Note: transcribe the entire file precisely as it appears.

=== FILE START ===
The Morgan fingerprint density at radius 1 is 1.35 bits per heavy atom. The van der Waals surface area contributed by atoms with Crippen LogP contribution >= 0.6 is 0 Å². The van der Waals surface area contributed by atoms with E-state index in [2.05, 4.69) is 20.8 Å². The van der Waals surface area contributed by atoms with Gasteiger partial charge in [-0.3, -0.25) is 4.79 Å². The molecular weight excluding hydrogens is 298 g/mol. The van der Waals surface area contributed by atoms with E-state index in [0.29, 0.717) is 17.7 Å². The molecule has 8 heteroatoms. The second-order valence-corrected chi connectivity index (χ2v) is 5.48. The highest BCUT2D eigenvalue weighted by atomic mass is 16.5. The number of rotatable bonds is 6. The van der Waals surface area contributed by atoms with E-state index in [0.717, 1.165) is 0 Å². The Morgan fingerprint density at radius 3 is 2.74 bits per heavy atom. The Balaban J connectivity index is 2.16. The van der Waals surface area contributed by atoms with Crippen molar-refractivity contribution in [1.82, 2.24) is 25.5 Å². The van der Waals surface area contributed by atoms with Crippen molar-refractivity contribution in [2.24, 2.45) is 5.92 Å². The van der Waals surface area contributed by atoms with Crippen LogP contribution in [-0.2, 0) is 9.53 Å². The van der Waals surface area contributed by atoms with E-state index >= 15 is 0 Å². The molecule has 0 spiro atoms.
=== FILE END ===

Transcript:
The Morgan fingerprint density at radius 1 is 1.35 bits per heavy atom. The van der Waals surface area contributed by atoms with Crippen LogP contribution >= 0.6 is 0 Å². The van der Waals surface area contributed by atoms with E-state index in [2.05, 4.69) is 20.8 Å². The van der Waals surface area contributed by atoms with Gasteiger partial charge in [-0.3, -0.25) is 4.79 Å². The molecular weight excluding hydrogens is 298 g/mol. The van der Waals surface area contributed by atoms with E-state index in [0.29, 0.717) is 17.7 Å². The molecule has 8 heteroatoms. The second-order valence-corrected chi connectivity index (χ2v) is 5.48. The highest BCUT2D eigenvalue weighted by atomic mass is 16.5. The number of rotatable bonds is 6. The van der Waals surface area contributed by atoms with E-state index in [0.717, 1.165) is 0 Å². The Morgan fingerprint density at radius 3 is 2.74 bits per heavy atom. The Balaban J connectivity index is 2.16. The van der Waals surface area contributed by atoms with Crippen molar-refractivity contribution in [1.82, 2.24) is 25.5 Å². The van der Waals surface area contributed by atoms with Crippen molar-refractivity contribution in [2.24, 2.45) is 5.92 Å². The van der Waals surface area contributed by atoms with Crippen LogP contribution in [-0.2, 0) is 9.53 Å². The van der Waals surface area contributed by atoms with E-state index >= 15 is 0 Å². The molecule has 0 spiro atoms.